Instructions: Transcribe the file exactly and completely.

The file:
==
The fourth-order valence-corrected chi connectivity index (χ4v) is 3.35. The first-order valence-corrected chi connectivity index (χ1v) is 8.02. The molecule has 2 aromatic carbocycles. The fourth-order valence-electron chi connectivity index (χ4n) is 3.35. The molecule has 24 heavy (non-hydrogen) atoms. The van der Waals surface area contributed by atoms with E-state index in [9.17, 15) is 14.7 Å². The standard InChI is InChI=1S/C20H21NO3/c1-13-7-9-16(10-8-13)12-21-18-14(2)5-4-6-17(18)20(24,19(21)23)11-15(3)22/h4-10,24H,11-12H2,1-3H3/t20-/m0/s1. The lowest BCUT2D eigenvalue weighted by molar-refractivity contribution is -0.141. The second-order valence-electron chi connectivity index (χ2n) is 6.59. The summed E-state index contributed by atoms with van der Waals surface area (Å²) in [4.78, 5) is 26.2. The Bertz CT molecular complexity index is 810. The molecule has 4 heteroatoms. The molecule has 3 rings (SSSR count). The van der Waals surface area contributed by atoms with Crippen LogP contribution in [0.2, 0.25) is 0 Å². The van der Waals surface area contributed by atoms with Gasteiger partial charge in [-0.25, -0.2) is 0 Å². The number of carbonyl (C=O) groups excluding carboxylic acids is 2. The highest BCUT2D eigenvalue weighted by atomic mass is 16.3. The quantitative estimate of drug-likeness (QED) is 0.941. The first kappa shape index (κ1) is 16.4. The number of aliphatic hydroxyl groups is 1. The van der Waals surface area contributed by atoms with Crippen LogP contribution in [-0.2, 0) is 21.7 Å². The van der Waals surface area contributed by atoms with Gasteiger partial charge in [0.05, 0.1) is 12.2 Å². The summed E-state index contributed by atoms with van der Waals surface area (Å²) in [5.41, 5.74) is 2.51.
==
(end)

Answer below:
The fourth-order valence-corrected chi connectivity index (χ4v) is 3.35. The first-order valence-corrected chi connectivity index (χ1v) is 8.02. The molecule has 2 aromatic carbocycles. The fourth-order valence-electron chi connectivity index (χ4n) is 3.35. The molecule has 24 heavy (non-hydrogen) atoms. The van der Waals surface area contributed by atoms with E-state index in [9.17, 15) is 14.7 Å². The standard InChI is InChI=1S/C20H21NO3/c1-13-7-9-16(10-8-13)12-21-18-14(2)5-4-6-17(18)20(24,19(21)23)11-15(3)22/h4-10,24H,11-12H2,1-3H3/t20-/m0/s1. The lowest BCUT2D eigenvalue weighted by molar-refractivity contribution is -0.141. The second-order valence-electron chi connectivity index (χ2n) is 6.59. The summed E-state index contributed by atoms with van der Waals surface area (Å²) in [4.78, 5) is 26.2. The Bertz CT molecular complexity index is 810. The molecule has 4 heteroatoms. The molecule has 3 rings (SSSR count). The van der Waals surface area contributed by atoms with Crippen LogP contribution in [0.2, 0.25) is 0 Å². The van der Waals surface area contributed by atoms with Gasteiger partial charge in [-0.25, -0.2) is 0 Å². The number of carbonyl (C=O) groups excluding carboxylic acids is 2. The highest BCUT2D eigenvalue weighted by atomic mass is 16.3. The quantitative estimate of drug-likeness (QED) is 0.941. The first kappa shape index (κ1) is 16.4. The number of aliphatic hydroxyl groups is 1. The van der Waals surface area contributed by atoms with Crippen LogP contribution in [-0.2, 0) is 21.7 Å². The van der Waals surface area contributed by atoms with Gasteiger partial charge in [0.05, 0.1) is 12.2 Å². The summed E-state index contributed by atoms with van der Waals surface area (Å²) in [5.41, 5.74) is 2.51.